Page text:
13 MARCH 1993, Page 39

If this be magic, let it be an art

Philip Glazebrook

THIS IS ORSON WELLES by Orson Welles and Peter Bogdanovich HarperCollins, £20, pp. 533 If, like me, you have come upon no conversational style ever quite to match the Mordant, laid-back espieglerie of clever Hollywood movie-folk talking to each other, then here is a book to delight you. The main event is a 300-page conversation between Peter Bogdanovich and Orson Welles, and there isn't a dull word spoken on either side: the art of Bogdanovich's interrogation conceals itself in the ease of good friends talking, yet it elicits from Welles answers which show us his position and his character under the arc-light thrown upon them by his brilliant tongue. Moreover, the good-humoured friendship between the two men admits the reader into their confidence, so that he soon feels on easy terms with the stars and moguls of Welles' generation, most of them here depicted in a beautiful one-liner or in an anecdote which may mock but doesn't shrivel the person it's about. Such humor- ous charm is captivating, so that the reader becomes partisan, outraged by the way the industry treated Welles, forgiving his short- comings, eager to see again all the movies the book discusses.

The body of the text, the talk between the two men, is not in biographical sequence — the book includes a 130-page chronology of Welles' career — but the schematic questioning, and Jonathan Rosenbaum's clever editing, ensure that we hear Welles' account of the significant events of his life. With the parentage a novelist might have contrived for a fictional showman (he was the child of an inventor and a sharp-shooting pianist), Welles was an orphan at 15 and a man-of-the-world, an actor who had done a good deal of travelling and a little bullfighting, before he was 18. Born with the vocal chords of a tenor, he had invented himself as a basso profundo and taken to smoking cigars in order to 'escape the truant officer'. In New York, aged 20, he added radio work to stage-acting, and this medium he always loved, harking back to it from film-making days — 'the camera is a critic, the micro- phone is a friend' — perhaps because radio (as he showed with his War of the Worlds broadcast) is the neatest weapon the illusionist can handle. It was his talent on stage and radio that got him, at 24, the ideal contract with RKO — the perfect document, to which his thoughts keep returning — a contract to write, produce, act in, direct and edit a film without any- one else in the world having the right even to see the rushes. The result was Citizen Kane, and trouble with Hearst which dam- aged the movie's release. Next he started on The Magnificent Ambetsons, and every- thing came apart; he got behind, and start- ed another picture that he couldn't finish: his 'open sesame', that unique contract, was transmuted into an albatross round his neck. `I began a pattern of trying to finish pictures, which has plagued me ever since.'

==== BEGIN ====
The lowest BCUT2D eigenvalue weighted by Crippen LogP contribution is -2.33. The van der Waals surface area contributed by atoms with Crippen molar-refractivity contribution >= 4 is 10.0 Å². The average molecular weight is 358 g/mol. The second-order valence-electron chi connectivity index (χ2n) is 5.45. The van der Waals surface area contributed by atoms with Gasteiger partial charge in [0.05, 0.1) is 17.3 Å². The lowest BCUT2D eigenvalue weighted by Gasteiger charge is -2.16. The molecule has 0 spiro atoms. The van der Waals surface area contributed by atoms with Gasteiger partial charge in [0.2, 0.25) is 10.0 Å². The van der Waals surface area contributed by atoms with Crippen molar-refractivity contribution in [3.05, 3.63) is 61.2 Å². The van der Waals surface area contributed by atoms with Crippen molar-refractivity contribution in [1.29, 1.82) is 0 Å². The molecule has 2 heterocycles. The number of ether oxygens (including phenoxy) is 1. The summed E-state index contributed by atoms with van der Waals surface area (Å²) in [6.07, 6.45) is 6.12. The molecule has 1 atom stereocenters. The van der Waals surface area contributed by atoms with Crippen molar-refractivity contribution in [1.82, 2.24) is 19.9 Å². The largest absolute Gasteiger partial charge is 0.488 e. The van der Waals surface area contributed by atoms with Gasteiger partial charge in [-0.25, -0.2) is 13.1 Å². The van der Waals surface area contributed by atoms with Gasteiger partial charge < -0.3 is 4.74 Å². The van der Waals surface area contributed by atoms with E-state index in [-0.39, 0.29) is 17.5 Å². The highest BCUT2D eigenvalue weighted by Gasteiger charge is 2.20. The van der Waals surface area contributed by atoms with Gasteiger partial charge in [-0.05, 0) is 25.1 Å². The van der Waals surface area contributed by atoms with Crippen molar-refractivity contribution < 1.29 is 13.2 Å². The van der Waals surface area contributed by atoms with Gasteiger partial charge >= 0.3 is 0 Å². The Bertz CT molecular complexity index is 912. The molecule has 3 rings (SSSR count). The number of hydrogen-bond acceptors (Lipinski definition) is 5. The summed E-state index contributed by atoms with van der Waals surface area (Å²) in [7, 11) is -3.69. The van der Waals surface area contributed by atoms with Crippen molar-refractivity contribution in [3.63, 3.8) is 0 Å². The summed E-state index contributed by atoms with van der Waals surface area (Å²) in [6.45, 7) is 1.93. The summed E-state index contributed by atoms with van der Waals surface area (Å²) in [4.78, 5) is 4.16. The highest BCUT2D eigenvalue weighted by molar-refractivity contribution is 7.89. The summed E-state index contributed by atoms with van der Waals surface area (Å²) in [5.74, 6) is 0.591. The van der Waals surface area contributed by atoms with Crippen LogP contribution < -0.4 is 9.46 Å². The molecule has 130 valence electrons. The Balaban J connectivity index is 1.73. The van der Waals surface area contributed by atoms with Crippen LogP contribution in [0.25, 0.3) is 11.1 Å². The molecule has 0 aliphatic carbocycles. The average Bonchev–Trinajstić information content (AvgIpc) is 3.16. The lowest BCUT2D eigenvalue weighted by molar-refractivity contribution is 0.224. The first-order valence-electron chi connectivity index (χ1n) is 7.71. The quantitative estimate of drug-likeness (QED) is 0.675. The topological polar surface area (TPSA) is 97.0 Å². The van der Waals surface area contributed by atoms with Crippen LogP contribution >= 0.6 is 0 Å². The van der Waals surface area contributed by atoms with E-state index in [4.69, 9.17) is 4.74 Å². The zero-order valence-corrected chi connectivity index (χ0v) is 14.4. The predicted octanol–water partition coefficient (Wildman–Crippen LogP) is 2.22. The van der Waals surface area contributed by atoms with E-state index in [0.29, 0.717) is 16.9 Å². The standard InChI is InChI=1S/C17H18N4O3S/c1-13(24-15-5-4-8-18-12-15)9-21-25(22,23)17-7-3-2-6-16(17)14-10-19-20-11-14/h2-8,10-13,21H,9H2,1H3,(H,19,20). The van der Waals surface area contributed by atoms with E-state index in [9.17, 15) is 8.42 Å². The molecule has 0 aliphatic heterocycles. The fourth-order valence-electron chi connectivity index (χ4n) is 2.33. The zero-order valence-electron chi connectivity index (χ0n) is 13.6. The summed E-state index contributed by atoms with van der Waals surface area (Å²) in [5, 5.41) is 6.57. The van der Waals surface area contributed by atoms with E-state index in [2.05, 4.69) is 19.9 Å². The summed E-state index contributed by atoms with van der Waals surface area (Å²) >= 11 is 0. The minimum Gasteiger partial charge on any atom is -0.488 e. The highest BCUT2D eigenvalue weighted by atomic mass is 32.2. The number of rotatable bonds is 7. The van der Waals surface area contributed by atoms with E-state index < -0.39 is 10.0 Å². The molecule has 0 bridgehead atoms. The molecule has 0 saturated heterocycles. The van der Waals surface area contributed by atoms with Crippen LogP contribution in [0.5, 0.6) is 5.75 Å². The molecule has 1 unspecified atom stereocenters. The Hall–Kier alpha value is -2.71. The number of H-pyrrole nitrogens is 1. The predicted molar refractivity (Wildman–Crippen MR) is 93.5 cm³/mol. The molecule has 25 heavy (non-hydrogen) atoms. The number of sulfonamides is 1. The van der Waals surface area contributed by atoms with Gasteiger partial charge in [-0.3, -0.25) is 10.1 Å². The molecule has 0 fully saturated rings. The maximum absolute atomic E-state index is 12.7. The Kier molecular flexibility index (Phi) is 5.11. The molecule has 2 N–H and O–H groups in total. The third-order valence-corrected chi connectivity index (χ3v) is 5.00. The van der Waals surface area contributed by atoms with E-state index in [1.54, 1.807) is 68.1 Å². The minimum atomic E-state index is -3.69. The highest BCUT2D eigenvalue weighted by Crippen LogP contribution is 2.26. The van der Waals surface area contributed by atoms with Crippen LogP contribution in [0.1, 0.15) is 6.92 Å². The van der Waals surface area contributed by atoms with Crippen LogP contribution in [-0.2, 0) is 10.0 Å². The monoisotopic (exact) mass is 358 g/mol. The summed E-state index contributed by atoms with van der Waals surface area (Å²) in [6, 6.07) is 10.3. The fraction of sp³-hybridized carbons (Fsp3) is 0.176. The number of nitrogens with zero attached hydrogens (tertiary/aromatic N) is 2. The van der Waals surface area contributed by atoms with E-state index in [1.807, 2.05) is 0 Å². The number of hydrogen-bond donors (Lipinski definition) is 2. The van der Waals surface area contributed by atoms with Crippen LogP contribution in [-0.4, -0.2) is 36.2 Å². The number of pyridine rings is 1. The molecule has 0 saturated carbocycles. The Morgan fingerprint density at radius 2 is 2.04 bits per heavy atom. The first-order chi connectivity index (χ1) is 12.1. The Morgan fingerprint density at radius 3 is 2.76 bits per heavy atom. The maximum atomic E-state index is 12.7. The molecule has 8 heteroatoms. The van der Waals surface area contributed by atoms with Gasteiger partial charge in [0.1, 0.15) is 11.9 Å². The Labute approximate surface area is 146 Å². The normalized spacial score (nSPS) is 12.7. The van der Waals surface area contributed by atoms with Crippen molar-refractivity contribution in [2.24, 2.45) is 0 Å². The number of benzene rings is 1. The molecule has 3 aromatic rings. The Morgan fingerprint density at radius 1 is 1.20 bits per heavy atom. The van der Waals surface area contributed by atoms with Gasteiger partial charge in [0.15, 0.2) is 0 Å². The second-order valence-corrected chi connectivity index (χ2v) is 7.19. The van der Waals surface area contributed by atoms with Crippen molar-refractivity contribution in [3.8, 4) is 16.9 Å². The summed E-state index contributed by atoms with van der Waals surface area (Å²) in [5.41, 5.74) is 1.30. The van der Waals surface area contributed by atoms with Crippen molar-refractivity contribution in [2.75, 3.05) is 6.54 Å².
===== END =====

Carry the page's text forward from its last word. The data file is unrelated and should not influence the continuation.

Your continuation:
It is noticeable that he does not say, 'I began a pattern of starting on movies I didn't ever see how I was going to finish', but that's what happened; his genius for improvisation was all of it needed to get into the second reel, usually, and although his shifts and contrivances make for enter- taining reading (and led, for instance, to him shooting The Trial in the Gare

Deaf-mute and Club-foot

A like myself lad With limbs outspread At the pool's edge.